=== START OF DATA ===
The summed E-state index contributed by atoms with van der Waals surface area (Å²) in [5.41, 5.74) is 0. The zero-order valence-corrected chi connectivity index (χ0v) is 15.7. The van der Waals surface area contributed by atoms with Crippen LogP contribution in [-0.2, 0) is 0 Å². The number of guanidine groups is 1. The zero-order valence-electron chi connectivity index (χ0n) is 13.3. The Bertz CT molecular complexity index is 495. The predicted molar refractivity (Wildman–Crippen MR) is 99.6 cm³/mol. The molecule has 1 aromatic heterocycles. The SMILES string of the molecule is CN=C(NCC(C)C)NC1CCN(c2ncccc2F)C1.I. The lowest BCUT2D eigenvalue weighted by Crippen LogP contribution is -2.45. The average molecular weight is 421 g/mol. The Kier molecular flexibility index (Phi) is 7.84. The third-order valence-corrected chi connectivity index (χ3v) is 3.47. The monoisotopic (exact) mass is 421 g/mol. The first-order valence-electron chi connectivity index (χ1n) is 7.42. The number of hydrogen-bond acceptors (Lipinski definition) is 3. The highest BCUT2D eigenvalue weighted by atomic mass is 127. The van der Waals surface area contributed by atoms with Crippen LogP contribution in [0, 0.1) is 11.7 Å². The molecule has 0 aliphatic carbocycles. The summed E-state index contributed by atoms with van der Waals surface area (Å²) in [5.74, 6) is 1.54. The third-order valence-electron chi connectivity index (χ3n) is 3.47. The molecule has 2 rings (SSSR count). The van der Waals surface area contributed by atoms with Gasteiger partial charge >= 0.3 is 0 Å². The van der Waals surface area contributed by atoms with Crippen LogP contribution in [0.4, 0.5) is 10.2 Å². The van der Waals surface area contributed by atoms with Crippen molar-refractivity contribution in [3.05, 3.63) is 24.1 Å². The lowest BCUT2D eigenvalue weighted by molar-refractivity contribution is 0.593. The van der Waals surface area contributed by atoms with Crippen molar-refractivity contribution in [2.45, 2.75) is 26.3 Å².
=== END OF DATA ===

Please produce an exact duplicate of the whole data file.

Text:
The summed E-state index contributed by atoms with van der Waals surface area (Å²) in [5.41, 5.74) is 0. The zero-order valence-corrected chi connectivity index (χ0v) is 15.7. The van der Waals surface area contributed by atoms with Crippen LogP contribution in [-0.2, 0) is 0 Å². The number of guanidine groups is 1. The zero-order valence-electron chi connectivity index (χ0n) is 13.3. The Bertz CT molecular complexity index is 495. The predicted molar refractivity (Wildman–Crippen MR) is 99.6 cm³/mol. The molecule has 1 aromatic heterocycles. The SMILES string of the molecule is CN=C(NCC(C)C)NC1CCN(c2ncccc2F)C1.I. The lowest BCUT2D eigenvalue weighted by Crippen LogP contribution is -2.45. The average molecular weight is 421 g/mol. The Kier molecular flexibility index (Phi) is 7.84. The third-order valence-corrected chi connectivity index (χ3v) is 3.47. The monoisotopic (exact) mass is 421 g/mol. The first-order valence-electron chi connectivity index (χ1n) is 7.42. The number of hydrogen-bond acceptors (Lipinski definition) is 3. The highest BCUT2D eigenvalue weighted by atomic mass is 127. The van der Waals surface area contributed by atoms with Crippen LogP contribution in [0, 0.1) is 11.7 Å². The molecule has 0 aliphatic carbocycles. The summed E-state index contributed by atoms with van der Waals surface area (Å²) in [5.74, 6) is 1.54. The third-order valence-electron chi connectivity index (χ3n) is 3.47. The molecule has 2 rings (SSSR count). The van der Waals surface area contributed by atoms with Gasteiger partial charge >= 0.3 is 0 Å². The van der Waals surface area contributed by atoms with Crippen LogP contribution in [0.4, 0.5) is 10.2 Å². The van der Waals surface area contributed by atoms with Crippen molar-refractivity contribution in [3.05, 3.63) is 24.1 Å². The lowest BCUT2D eigenvalue weighted by molar-refractivity contribution is 0.593. The van der Waals surface area contributed by atoms with Crippen molar-refractivity contribution in [2.45, 2.75) is 26.3 Å².